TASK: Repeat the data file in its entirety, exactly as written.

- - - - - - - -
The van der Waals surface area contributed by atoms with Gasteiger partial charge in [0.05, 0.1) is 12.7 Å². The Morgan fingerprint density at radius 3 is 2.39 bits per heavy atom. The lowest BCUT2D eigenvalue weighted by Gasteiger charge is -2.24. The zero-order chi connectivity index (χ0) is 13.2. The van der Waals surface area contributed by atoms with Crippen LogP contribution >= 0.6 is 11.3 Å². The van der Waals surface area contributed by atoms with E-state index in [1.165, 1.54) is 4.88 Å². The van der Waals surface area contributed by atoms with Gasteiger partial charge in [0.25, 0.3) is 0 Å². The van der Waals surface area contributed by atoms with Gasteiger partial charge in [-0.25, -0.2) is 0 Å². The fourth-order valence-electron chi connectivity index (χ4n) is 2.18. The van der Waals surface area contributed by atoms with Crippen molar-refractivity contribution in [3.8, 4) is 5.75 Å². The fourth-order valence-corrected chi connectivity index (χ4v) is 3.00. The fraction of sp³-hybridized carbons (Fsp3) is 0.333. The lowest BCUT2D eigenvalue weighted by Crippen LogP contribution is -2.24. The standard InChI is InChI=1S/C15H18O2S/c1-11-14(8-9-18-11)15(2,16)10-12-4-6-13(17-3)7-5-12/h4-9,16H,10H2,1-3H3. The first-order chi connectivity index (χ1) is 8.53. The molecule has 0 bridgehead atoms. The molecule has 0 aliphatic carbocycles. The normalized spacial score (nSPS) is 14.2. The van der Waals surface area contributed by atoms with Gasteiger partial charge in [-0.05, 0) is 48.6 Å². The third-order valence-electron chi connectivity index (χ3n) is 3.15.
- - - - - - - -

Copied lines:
The van der Waals surface area contributed by atoms with Gasteiger partial charge in [0.05, 0.1) is 12.7 Å². The Morgan fingerprint density at radius 3 is 2.39 bits per heavy atom. The lowest BCUT2D eigenvalue weighted by Gasteiger charge is -2.24. The zero-order chi connectivity index (χ0) is 13.2. The van der Waals surface area contributed by atoms with Crippen LogP contribution >= 0.6 is 11.3 Å². The van der Waals surface area contributed by atoms with E-state index in [1.165, 1.54) is 4.88 Å². The van der Waals surface area contributed by atoms with Gasteiger partial charge in [0.25, 0.3) is 0 Å². The van der Waals surface area contributed by atoms with Gasteiger partial charge in [-0.25, -0.2) is 0 Å². The fourth-order valence-electron chi connectivity index (χ4n) is 2.18. The van der Waals surface area contributed by atoms with Crippen molar-refractivity contribution in [3.8, 4) is 5.75 Å². The fourth-order valence-corrected chi connectivity index (χ4v) is 3.00. The fraction of sp³-hybridized carbons (Fsp3) is 0.333. The lowest BCUT2D eigenvalue weighted by Crippen LogP contribution is -2.24. The standard InChI is InChI=1S/C15H18O2S/c1-11-14(8-9-18-11)15(2,16)10-12-4-6-13(17-3)7-5-12/h4-9,16H,10H2,1-3H3. The first-order chi connectivity index (χ1) is 8.53. The molecule has 0 bridgehead atoms. The molecule has 0 aliphatic carbocycles. The normalized spacial score (nSPS) is 14.2. The van der Waals surface area contributed by atoms with Gasteiger partial charge in [-0.05, 0) is 48.6 Å². The third-order valence-electron chi connectivity index (χ3n) is 3.15.